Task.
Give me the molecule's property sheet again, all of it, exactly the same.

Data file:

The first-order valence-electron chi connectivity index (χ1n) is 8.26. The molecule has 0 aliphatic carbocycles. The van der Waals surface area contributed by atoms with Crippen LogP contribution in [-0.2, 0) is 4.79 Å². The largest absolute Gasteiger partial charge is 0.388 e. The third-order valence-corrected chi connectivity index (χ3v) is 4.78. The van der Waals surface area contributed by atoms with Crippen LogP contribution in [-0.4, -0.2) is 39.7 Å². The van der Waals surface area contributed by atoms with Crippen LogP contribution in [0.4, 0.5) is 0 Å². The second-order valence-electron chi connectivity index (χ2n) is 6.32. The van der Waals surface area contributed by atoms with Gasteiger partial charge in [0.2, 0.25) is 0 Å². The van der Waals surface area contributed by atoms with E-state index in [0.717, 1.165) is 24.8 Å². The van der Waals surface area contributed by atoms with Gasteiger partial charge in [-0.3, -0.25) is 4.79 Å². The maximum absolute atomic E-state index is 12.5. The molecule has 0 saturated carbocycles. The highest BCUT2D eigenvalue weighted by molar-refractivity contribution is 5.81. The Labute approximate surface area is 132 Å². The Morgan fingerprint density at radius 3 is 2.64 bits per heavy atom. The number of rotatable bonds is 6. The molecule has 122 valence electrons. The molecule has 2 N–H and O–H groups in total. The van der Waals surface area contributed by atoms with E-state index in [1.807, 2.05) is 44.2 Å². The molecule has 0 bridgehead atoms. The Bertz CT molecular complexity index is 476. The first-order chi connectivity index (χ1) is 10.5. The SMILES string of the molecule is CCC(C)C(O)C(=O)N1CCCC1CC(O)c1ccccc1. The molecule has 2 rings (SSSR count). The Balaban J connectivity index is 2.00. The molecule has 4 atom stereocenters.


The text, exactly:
The first-order valence-electron chi connectivity index (χ1n) is 8.26. The molecule has 0 aliphatic carbocycles. The van der Waals surface area contributed by atoms with Crippen LogP contribution in [-0.2, 0) is 4.79 Å². The largest absolute Gasteiger partial charge is 0.388 e. The third-order valence-corrected chi connectivity index (χ3v) is 4.78. The van der Waals surface area contributed by atoms with Crippen LogP contribution in [-0.4, -0.2) is 39.7 Å². The van der Waals surface area contributed by atoms with Crippen LogP contribution in [0.4, 0.5) is 0 Å². The second-order valence-electron chi connectivity index (χ2n) is 6.32. The van der Waals surface area contributed by atoms with Gasteiger partial charge in [0.2, 0.25) is 0 Å². The van der Waals surface area contributed by atoms with E-state index in [0.717, 1.165) is 24.8 Å². The van der Waals surface area contributed by atoms with Gasteiger partial charge in [-0.3, -0.25) is 4.79 Å². The maximum absolute atomic E-state index is 12.5. The molecule has 0 saturated carbocycles. The highest BCUT2D eigenvalue weighted by molar-refractivity contribution is 5.81. The Labute approximate surface area is 132 Å². The Morgan fingerprint density at radius 3 is 2.64 bits per heavy atom. The number of rotatable bonds is 6. The molecule has 122 valence electrons. The molecule has 2 N–H and O–H groups in total. The van der Waals surface area contributed by atoms with E-state index in [1.807, 2.05) is 44.2 Å². The molecule has 0 bridgehead atoms. The Bertz CT molecular complexity index is 476. The first-order chi connectivity index (χ1) is 10.5. The SMILES string of the molecule is CCC(C)C(O)C(=O)N1CCCC1CC(O)c1ccccc1. The molecule has 2 rings (SSSR count). The Balaban J connectivity index is 2.00. The molecule has 4 atom stereocenters.